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Last updateWed, 11 Oct 2017 11am

 

Cooking Magazine Recipes That Suits your Taste

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If you enjoy cooking, cooking magazines can be a great temptation. It all looks so good and you never tire of reading about cooking techniques, new gadgets for the kitchen and trying out some new cooking magazine recipes.

Even with the millions of recipes available online, there's just a certain pleasure to be had by curling up in a chair and turning the pages of a hard copy of a cooking magazine. However, I certainly had to curb my appetite for the cooking magazine recipes when the prices began to approximate that of a hard copy cook book! Nonetheless, I just am more discerning now and find a couple of must-haves, still sneaking into my grocery cart every now and then.

Here's what I discovered when the cooking magazine prices began to soar. I realized that although, at formerly reasonable prices, I bought a few each month. I'd read each one, cover to cover, and derived several hours of armchair cooking pleasure. However, when it came to actually cooking, there were only a couple of magazines that contained cooking magazine recipes which tempted me sufficiently to give them a try. My 'virtual' cooking experiences really weren't worth the expense.

Before you just grab a cooking magazine and put it in your cart because that artisan bread photo looks so good, check the table of contents. Also check the cooking magazine recipe index and see just how many recipes you're getting. Be aware that a recipe for southern-style corn muffins may be listed several times, under 'breads', 'sides', 'baking lessons' and 'snacks', making the number of recipes look far greater than is actually the case. Browse the feature stories that caught your attention. If you love to bake and there are several recipes you think you'll actually cook and serve, it's worth the price. On the other hand, if the artisan bread feature has a recipe that contains fifteen different flours and hours of coddling to produce, you might as well spend your money on a book! Some cooking magazines contain more ads than recipes.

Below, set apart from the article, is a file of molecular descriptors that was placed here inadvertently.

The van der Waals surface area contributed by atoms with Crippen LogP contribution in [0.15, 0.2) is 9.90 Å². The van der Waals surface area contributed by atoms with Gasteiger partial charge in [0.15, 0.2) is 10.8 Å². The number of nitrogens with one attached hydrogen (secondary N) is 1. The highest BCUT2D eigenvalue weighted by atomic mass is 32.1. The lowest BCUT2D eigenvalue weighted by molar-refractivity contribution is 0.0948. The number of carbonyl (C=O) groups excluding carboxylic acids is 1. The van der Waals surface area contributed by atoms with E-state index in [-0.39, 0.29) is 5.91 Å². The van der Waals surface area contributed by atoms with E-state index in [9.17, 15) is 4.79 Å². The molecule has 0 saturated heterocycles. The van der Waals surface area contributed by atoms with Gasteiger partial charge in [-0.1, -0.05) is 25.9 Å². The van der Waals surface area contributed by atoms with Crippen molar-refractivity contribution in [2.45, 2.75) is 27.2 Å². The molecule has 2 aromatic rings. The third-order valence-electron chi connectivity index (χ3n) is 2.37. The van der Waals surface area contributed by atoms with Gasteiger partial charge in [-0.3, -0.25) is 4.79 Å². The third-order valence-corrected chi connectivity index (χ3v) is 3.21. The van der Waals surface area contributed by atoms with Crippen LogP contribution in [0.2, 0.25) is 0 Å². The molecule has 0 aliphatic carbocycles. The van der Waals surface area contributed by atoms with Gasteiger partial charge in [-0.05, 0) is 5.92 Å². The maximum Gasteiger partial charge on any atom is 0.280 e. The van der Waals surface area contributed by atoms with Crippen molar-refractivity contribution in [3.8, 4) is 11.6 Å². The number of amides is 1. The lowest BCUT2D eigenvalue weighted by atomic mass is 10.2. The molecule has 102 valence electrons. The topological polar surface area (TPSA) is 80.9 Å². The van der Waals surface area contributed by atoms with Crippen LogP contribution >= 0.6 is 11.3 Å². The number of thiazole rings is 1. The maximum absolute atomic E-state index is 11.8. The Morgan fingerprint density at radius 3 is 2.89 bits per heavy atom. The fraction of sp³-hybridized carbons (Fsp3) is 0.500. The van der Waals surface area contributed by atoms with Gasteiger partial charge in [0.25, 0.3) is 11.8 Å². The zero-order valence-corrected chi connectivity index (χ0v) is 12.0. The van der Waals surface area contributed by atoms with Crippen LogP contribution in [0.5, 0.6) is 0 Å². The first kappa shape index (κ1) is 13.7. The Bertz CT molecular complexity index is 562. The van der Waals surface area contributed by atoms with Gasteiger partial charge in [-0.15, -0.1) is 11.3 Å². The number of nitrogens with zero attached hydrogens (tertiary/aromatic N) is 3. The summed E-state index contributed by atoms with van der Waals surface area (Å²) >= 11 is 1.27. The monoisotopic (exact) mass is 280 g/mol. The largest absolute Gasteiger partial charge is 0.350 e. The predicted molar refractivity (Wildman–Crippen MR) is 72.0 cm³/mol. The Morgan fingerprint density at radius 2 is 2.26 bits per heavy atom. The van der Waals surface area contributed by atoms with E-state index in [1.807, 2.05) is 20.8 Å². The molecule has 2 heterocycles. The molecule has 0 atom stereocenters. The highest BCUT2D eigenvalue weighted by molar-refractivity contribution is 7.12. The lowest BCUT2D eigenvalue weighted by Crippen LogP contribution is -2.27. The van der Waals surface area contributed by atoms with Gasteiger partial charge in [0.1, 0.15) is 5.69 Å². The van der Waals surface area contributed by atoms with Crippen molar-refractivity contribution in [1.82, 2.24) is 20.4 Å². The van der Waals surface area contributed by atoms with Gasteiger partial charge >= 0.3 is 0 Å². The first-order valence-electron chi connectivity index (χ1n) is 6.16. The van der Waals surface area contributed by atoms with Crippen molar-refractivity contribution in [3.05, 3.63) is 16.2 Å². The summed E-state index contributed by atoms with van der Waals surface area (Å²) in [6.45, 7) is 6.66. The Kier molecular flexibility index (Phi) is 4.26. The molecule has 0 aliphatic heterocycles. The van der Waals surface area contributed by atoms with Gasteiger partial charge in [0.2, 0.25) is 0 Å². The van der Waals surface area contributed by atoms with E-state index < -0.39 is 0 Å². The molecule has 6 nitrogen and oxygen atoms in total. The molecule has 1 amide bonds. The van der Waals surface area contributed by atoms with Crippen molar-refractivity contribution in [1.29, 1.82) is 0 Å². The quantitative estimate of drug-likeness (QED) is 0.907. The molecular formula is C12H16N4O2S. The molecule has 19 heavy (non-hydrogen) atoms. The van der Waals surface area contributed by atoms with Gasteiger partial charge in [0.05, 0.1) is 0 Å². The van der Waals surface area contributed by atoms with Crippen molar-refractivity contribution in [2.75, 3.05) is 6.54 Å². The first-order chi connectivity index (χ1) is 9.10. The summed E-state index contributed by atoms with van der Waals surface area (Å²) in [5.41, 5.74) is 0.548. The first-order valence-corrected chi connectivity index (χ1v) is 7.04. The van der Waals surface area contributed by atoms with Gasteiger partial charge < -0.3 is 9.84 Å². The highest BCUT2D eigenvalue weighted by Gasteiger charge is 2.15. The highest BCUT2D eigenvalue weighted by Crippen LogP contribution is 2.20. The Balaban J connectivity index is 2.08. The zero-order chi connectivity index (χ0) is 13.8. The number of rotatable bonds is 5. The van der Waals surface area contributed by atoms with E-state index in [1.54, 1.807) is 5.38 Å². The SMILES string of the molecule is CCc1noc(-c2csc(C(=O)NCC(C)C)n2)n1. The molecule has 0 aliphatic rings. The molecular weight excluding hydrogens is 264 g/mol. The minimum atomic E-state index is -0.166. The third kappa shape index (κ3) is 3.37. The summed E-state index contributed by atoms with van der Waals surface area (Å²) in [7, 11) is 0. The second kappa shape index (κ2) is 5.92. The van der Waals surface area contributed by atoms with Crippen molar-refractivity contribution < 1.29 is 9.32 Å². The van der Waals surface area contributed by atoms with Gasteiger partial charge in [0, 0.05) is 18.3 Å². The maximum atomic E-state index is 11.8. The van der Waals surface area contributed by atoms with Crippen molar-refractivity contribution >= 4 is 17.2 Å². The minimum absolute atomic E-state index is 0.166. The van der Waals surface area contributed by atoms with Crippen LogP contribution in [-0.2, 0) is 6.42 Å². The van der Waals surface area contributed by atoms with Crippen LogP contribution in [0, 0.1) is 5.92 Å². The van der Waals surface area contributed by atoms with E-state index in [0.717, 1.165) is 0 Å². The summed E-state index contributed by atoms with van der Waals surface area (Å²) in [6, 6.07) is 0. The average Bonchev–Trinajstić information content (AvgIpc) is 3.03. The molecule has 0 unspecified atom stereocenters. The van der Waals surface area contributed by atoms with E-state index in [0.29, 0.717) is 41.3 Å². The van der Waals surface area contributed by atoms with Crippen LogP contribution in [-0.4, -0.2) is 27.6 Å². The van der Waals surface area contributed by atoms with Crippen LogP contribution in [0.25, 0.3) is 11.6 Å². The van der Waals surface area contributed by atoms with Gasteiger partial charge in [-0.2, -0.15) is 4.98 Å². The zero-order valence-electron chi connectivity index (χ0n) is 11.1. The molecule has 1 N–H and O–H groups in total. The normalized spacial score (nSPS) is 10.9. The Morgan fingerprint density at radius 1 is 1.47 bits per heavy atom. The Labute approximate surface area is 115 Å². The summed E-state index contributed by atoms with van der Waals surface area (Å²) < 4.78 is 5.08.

By browsing the cooking magazine before you buy, you'll soon find that there are certain magazines that consistently contain recipes you cook and enjoy, adding to your repertoire of family favorites. Maybe you have dietary restrictions which make the low-fat or sugar free cooking magazines more attractive. You might enjoy making complicated, ethnic dishes to broaden your cooking horizons. Love all hot foods? There's a magazine dedicated to spicy foods. Are desserts your weakness? Chocolate? Italian? These focused magazines are bound to have cooking magazine recipes you'll make again and again.

Once you've found your niche, one or two cooking magazines that suit your palate and lifestyle, you'll want to consider a subscription. You'll save money on the cover price and be guaranteed some good reading material each month, as well as the pleasure of dining on these tasty dishes. (TIMExplore.com)

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